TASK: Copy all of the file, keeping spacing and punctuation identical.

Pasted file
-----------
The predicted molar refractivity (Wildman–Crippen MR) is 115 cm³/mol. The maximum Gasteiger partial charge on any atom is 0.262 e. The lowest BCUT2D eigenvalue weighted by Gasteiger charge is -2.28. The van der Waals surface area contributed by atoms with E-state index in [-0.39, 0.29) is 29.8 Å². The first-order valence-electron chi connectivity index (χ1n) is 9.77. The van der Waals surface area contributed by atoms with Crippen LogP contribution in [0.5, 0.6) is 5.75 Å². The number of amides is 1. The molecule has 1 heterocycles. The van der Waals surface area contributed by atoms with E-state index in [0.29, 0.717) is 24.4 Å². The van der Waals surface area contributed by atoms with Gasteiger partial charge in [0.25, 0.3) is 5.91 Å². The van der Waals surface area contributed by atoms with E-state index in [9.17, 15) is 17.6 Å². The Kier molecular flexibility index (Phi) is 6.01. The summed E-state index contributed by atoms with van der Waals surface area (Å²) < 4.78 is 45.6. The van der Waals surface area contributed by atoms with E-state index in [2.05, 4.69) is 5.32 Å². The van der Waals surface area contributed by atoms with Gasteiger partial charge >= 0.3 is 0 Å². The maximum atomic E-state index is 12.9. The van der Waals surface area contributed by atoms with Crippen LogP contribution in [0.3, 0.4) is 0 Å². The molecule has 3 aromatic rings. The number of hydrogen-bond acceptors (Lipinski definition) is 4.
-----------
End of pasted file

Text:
The predicted molar refractivity (Wildman–Crippen MR) is 115 cm³/mol. The maximum Gasteiger partial charge on any atom is 0.262 e. The lowest BCUT2D eigenvalue weighted by Gasteiger charge is -2.28. The van der Waals surface area contributed by atoms with E-state index in [-0.39, 0.29) is 29.8 Å². The first-order valence-electron chi connectivity index (χ1n) is 9.77. The van der Waals surface area contributed by atoms with Crippen LogP contribution in [0.5, 0.6) is 5.75 Å². The number of amides is 1. The molecule has 1 heterocycles. The van der Waals surface area contributed by atoms with E-state index in [0.29, 0.717) is 24.4 Å². The van der Waals surface area contributed by atoms with Gasteiger partial charge in [0.25, 0.3) is 5.91 Å². The van der Waals surface area contributed by atoms with E-state index in [9.17, 15) is 17.6 Å². The Kier molecular flexibility index (Phi) is 6.01. The summed E-state index contributed by atoms with van der Waals surface area (Å²) < 4.78 is 45.6. The van der Waals surface area contributed by atoms with E-state index in [2.05, 4.69) is 5.32 Å². The van der Waals surface area contributed by atoms with Gasteiger partial charge >= 0.3 is 0 Å². The maximum atomic E-state index is 12.9. The van der Waals surface area contributed by atoms with Crippen LogP contribution in [0.3, 0.4) is 0 Å². The molecule has 3 aromatic rings. The number of hydrogen-bond acceptors (Lipinski definition) is 4.